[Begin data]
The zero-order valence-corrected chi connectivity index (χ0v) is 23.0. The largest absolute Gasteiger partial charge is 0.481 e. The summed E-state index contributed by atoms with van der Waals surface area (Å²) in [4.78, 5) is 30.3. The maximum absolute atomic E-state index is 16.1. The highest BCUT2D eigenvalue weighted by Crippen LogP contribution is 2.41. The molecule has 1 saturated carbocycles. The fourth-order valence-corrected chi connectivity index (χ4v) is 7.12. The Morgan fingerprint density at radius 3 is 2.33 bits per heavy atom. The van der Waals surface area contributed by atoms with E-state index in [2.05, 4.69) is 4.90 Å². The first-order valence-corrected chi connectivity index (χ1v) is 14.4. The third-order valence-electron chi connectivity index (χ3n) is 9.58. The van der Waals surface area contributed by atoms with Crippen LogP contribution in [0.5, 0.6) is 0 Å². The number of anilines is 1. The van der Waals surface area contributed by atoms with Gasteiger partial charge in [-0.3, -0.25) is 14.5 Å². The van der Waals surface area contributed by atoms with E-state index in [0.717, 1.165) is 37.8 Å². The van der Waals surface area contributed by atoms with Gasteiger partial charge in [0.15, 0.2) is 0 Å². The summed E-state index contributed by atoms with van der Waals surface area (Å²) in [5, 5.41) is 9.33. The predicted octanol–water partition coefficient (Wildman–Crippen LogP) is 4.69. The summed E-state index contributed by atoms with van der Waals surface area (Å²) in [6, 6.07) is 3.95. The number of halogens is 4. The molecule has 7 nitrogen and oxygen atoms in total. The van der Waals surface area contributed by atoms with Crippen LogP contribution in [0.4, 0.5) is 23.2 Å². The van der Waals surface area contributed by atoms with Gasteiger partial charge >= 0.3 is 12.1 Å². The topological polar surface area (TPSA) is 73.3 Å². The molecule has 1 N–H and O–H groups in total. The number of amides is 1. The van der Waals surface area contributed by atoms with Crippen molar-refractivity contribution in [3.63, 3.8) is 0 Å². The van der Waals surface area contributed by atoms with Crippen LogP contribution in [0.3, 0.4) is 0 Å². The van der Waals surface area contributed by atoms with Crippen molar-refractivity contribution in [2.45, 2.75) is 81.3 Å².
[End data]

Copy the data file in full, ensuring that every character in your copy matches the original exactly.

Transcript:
The zero-order valence-corrected chi connectivity index (χ0v) is 23.0. The largest absolute Gasteiger partial charge is 0.481 e. The summed E-state index contributed by atoms with van der Waals surface area (Å²) in [4.78, 5) is 30.3. The maximum absolute atomic E-state index is 16.1. The highest BCUT2D eigenvalue weighted by Crippen LogP contribution is 2.41. The molecule has 1 saturated carbocycles. The fourth-order valence-corrected chi connectivity index (χ4v) is 7.12. The Morgan fingerprint density at radius 3 is 2.33 bits per heavy atom. The van der Waals surface area contributed by atoms with E-state index in [2.05, 4.69) is 4.90 Å². The first-order valence-corrected chi connectivity index (χ1v) is 14.4. The third-order valence-electron chi connectivity index (χ3n) is 9.58. The van der Waals surface area contributed by atoms with Crippen LogP contribution in [0.5, 0.6) is 0 Å². The number of anilines is 1. The van der Waals surface area contributed by atoms with Gasteiger partial charge in [-0.3, -0.25) is 14.5 Å². The van der Waals surface area contributed by atoms with E-state index in [0.717, 1.165) is 37.8 Å². The van der Waals surface area contributed by atoms with Gasteiger partial charge in [0.15, 0.2) is 0 Å². The summed E-state index contributed by atoms with van der Waals surface area (Å²) in [5, 5.41) is 9.33. The predicted octanol–water partition coefficient (Wildman–Crippen LogP) is 4.69. The summed E-state index contributed by atoms with van der Waals surface area (Å²) in [6, 6.07) is 3.95. The number of halogens is 4. The molecule has 7 nitrogen and oxygen atoms in total. The van der Waals surface area contributed by atoms with Crippen LogP contribution in [0.4, 0.5) is 23.2 Å². The van der Waals surface area contributed by atoms with Gasteiger partial charge >= 0.3 is 12.1 Å². The topological polar surface area (TPSA) is 73.3 Å². The molecule has 1 N–H and O–H groups in total. The number of amides is 1. The van der Waals surface area contributed by atoms with Crippen molar-refractivity contribution in [3.63, 3.8) is 0 Å². The van der Waals surface area contributed by atoms with Crippen LogP contribution in [0.3, 0.4) is 0 Å². The van der Waals surface area contributed by atoms with Crippen molar-refractivity contribution in [2.45, 2.75) is 81.3 Å².